The Chicago Bulls’ Zach LaVine appears to be one of the toughest players to evaluate in the NBA today. Despite his obvious growth, year over year, and his All-NBA level play through the early portion of this season (26.8 ppg, 5.2 rpg, and 5.4 apg on .497 shooting from the field and .382 accuracy from three-point range), he can’t seem to shake some of the more dismissive labels he’s carried throughout his 6-plus-year career.
As the Bulls’ new front office attempts to shape the roster into a contender, Lavine’s status as a building block or a trade chip has been consistently debated.
One recent set of LaVine-related trade scenarios comes from Brett Siegel of the NBA Analysis Network. With all due respect to Mr. Siegel, if this is the most choice return the Bulls can get for moving LaVine, they would be much better off keeping their best player.
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The first trade has the Bulls working with the San Antonio Spurs. In this speculative deal, Chicago would be getting Patty Mills, Derrick White, and a 2022 first-round pick in exchange for LaVine.
Mills has had a nice career, but he’s 32 years old and on the downside of his NBA journey. White is an athletic, defensive-minded combo guard, but he doesn’t fill any of the Bulls’ current needs. The pick in 2022 doesn’t come off as too exciting considering the Spurs rarely miss the postseason, and with LaVine playing under Gregg Popovich and the Spurs getting an influx of cap room thanks to the expiring deals of DeMar DeRozan and LaMarcus Aldridge, it just feels like that trend would continue through 2021.
The Bulls wouldn’t be getting anything close to fair value for LaVine in this deal.
The second trade is a little better, but still not enough. In this scenario, Chicago would send LaVine to the Dallas Mavericks in exchange for Jalen Brunson, Tim Hardaway Jr., a 2021 second-rounder, and 2022 first-round pick.
The Mavericks’ future is a little shaky considering Kristaps Porzingis is almost never healthy. As good as Luka Doncic is, he definitely needs help. LaVine would provide that in spades for the Mavericks.
However, Hardaway is a downgrade at the 2-guard from LaVine, and Brunson is a nice player, but not the kind of lead guard I’d envision for the Bulls especially if it means parting ways with LaVine. The two draft picks are attractive, but there isn’t enough guaranteed value here to move LaVine.
Lastly, Siegel gives us a Bulls-New York Knicks trade. In this mock deal, the Bulls would send LaVine to the Knicks in exchange for Kevin Knox, Dennis Smith Jr., 2021 first-round pick from the LA Clippers, 2021 second-round pick from the Charlotte Hornets, and a 2021 first-round pick.
Knox has the look of a massive underachiever and my immediate question is where does he play for Chicago with Patrick Williams already seemingly entrenched at small forward? Knox isn’t a power forward, and quite frankly there is nothing about his game that is exciting enough for him to be the main prize in a deal for LaVine. In his third year in the league, Knox is averaging 6.7 points per game while shooting just under 40% from the field in a reserve role for the Knicks.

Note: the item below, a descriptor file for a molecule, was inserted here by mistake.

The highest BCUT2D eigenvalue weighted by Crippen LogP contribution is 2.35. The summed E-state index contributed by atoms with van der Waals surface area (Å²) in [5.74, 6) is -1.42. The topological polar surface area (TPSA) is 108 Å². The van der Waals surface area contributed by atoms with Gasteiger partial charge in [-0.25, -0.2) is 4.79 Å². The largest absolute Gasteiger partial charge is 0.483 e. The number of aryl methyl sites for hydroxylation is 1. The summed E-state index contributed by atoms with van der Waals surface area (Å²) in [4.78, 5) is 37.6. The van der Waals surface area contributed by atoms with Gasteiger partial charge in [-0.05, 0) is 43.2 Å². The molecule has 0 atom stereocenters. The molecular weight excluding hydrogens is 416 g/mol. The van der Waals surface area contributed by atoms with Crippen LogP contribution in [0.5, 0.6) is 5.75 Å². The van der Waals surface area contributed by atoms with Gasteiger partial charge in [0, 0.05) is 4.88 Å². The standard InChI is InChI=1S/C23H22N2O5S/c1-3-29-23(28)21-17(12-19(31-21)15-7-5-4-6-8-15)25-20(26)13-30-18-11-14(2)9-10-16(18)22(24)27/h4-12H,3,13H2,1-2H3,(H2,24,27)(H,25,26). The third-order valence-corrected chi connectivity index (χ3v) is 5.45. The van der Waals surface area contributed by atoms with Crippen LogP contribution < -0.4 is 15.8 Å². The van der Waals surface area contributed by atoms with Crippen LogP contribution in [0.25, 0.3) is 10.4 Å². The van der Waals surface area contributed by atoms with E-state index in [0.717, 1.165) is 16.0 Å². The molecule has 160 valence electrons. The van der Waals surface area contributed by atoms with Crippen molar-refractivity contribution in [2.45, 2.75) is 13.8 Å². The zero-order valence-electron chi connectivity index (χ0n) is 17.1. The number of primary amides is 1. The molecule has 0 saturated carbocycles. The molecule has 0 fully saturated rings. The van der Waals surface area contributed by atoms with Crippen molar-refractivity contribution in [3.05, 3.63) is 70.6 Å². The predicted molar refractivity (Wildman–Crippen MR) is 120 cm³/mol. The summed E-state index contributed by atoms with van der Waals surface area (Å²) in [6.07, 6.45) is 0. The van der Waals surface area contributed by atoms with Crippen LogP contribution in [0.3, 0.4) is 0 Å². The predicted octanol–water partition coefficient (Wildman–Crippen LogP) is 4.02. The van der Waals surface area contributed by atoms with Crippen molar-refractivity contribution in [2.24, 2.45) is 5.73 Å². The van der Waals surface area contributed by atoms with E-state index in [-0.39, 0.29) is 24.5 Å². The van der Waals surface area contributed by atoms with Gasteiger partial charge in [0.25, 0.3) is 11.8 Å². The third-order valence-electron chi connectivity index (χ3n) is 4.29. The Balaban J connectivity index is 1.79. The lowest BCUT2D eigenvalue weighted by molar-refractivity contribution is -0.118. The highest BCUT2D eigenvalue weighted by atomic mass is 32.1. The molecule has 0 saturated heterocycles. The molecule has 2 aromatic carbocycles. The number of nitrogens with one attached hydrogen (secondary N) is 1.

DSJ has mounds of physical talent, but ever since he was dealt by the Mavericks, we’ve seen less and less of those flashes of scoring brilliance. He’s struggled to stay healthy, and he’s another shoot-first point guard–but a less-productive one than Coby White. DSJ has played in three games this year for the Knicks averaging 3 points per game. As much as White’s play has been maddening at times this year for the Bulls, he’s starting and scoring 15.9 points, 5.1 rebounds, and 5.9 assists per game while trying to gain a grasp of how to play point guard in the NBA.
Why would the Bulls be interested in this deal? they shouldn’t be.
The picks are good, but not great considering the first-rounder from this year comes from the Clippers, which means it’ll be in the low 20s.
None of these trades make the Bulls better today, and there is a major question as to whether it would position them for more success down the road.
The LaVine trade speculation isn’t going anywhere until he is dealt or signed to an extension. We might not see either of those things until the end of the season–if at all.
I’m beginning to find myself more in the keep-LaVine camp. It makes more sense to try to build around him, especially if the trade offers aren’t much better than this list. Mind you, none of these are official.
While LaVine has had some moments this year where you question his ability to be the leader of a championship-caliber team, he has continued to grow from an intangible standpoint, and his talent level is near unmatched on the floor.
There is no such thing as a perfect player, so perhaps it’s time we stop trying to make LaVine into this utopian concept. Unless something mindblowing comes along, Chicago should take advantage of what LaVine does well (which is score like almost no one else in the league, with B-level facilitating, and suddenly solid defensive effort) and find some pieces to put around the 25-year-old to see how far it can take the franchise with a real coach and a seemingly strong front office in place.
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